3. I did watch with interest the testimony of Brian Brown. I would have been very disturbed and disappointed if he had been the subject of an “inquisition.” What I witnessed was totally different. It was appropriate to ask Brown about his faith. He is taking a position on a matter of public policy that, if adopted, would affect many people. It is appropriate to understand where Brown is coming from. I agree that Lawler misstated the Catholic Church’s position (intentionally or unintentionally). The Church doesn’t condemn homosexuals, but it is not a friend of the practice of homosexuality. To understand if Brown’s efforts to impact tons of non-Catholic homosexuals was informed by his Church’s teachings which are (rightly or wrongly) hostile to homosexuality (not homosexuals) is not only a valdi line of inquiry but an important one.

    4. I was disappointed when the questions came up, though, when I saw Brown’s reactions. It was the worst and most transparent type of opportunism. He tried to make it look like an attack on Catholocism, in order to garner more support and to raise the outrage meter. Sadly, he cheapened the whole thing.

    So, if anyone disagrees that I watched that part of the footage with an open mind, that is their problem, not mine.

  4. on 24 May 2007 at 10:11 pmRosemarie

    I was also at the hearing and was so very proud of the way Brain handled the prodding he received at the hands of Mr. Lawlor and Sen. Gomes. I was plainly shocked that Lawlor would dare to come down so viciously on the Catholic faith and distort Brian’s responses. I am a Catholic and was proud to have my faith represented by Brian Brown at that hearing, even though Brian made it clear that his defense of marriage as between one man and one woman was based on ethical, sociological as well as theological evidence. Good for you, Brian! Well said and in a clear, gentlemanly fashion. Couldn’t have asked for more from you!

  5. on 25 May 2007 at 2:46 pmTricia


    There are many more comments which could be made in response to your last post, but here a just a few:

    1. A person who has a particular perspective on an issue is not always in the best position to accurately declare his/her own “state of mind” or objectivity in any given incident’s observation. Not to say this is the same thing—but how many drunks declare they are sober when stopped for DUI?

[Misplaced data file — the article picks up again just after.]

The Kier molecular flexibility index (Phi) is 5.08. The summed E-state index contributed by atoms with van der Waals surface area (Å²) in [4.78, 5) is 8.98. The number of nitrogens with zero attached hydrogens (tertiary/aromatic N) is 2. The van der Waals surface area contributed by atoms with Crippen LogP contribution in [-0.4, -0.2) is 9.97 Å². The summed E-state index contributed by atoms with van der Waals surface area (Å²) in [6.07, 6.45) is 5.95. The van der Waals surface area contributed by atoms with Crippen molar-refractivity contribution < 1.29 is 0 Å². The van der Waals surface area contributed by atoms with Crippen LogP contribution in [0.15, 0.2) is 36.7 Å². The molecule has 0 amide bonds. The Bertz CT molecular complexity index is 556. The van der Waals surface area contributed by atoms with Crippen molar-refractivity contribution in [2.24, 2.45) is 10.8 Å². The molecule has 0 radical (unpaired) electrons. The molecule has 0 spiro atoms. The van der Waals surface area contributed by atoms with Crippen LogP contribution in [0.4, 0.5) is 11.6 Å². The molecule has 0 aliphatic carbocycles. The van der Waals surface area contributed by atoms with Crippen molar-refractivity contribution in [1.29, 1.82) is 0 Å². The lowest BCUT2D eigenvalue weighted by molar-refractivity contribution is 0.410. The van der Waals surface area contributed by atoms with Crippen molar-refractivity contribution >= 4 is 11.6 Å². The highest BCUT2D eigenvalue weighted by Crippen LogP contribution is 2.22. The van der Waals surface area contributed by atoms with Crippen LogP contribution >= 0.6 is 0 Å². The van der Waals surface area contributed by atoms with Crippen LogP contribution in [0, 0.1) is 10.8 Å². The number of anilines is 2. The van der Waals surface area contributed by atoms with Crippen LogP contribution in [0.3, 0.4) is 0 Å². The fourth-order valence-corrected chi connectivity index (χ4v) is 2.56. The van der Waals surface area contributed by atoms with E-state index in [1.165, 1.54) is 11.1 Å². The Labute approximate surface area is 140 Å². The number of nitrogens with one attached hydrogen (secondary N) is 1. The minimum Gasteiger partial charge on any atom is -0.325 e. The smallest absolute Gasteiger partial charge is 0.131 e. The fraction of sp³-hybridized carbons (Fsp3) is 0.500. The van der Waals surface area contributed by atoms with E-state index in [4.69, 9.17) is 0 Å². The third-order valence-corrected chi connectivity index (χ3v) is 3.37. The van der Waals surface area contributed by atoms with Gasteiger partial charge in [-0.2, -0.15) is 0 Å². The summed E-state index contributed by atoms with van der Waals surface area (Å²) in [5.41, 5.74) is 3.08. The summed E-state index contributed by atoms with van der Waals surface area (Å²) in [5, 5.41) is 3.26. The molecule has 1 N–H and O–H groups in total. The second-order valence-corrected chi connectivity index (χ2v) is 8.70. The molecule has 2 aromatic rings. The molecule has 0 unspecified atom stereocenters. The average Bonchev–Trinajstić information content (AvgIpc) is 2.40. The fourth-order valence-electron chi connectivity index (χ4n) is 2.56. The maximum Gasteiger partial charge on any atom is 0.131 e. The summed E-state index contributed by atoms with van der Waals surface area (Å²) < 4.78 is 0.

2. You admit that you watched ONLY a portion of Brian Brown’s responses under questioning at the Judiciary public hearing on SSM. So, you are apparently unwilling to consider the overall context, including (again I will say it, because it WAS, to any objective person who watched the whole–or even most of) the **inquisition** of not only Brian Brown, but Maggie Gallagher and several priests who took their time to be there and speak at the hearing. Still, you seem convinced there was no “Catholic bashing” in Hartford at the hearing that day, a pattern of which was evident to many, many people who were THERE.

    To me your assessment seems suspect, since you are unwilling to consider the whole **context**. In my view, there is no way that anything Brian Brown had to say could have “cheapened the whole thing,” since the performances of Mr. Lawlor, Mr. Gomes and some others were conspicuously tawdry that day.

    3. Maybe I misunderstand your meaning in your point 3. about “a valdi [sic] line of inquiry,” but it almost sounds as if you believe anyone with religious convictions should be precluded from speaking in a government sponsored forum, or at least that their views could reasonably be discounted.

  6. on 05 Jun 2007 at 9:35 pmRich

    Well, Gomes and Lawlor may have had their day in the sun with their interrogation of Brian Brown, but the tables will be turned when they stand before the King of Kings and Lord of Lords and try to explain their advocacy of a lifestyle to will lead to more suffering. Isnt it interesting that a nation that once honored the Christian lifestyle as the preeminent norm for society, is dominated by humanists and agnostics who despite legal standards of right and wrong. Truly we are becoming a nation without a soul, a rudderless ship sailing into moral oblivion.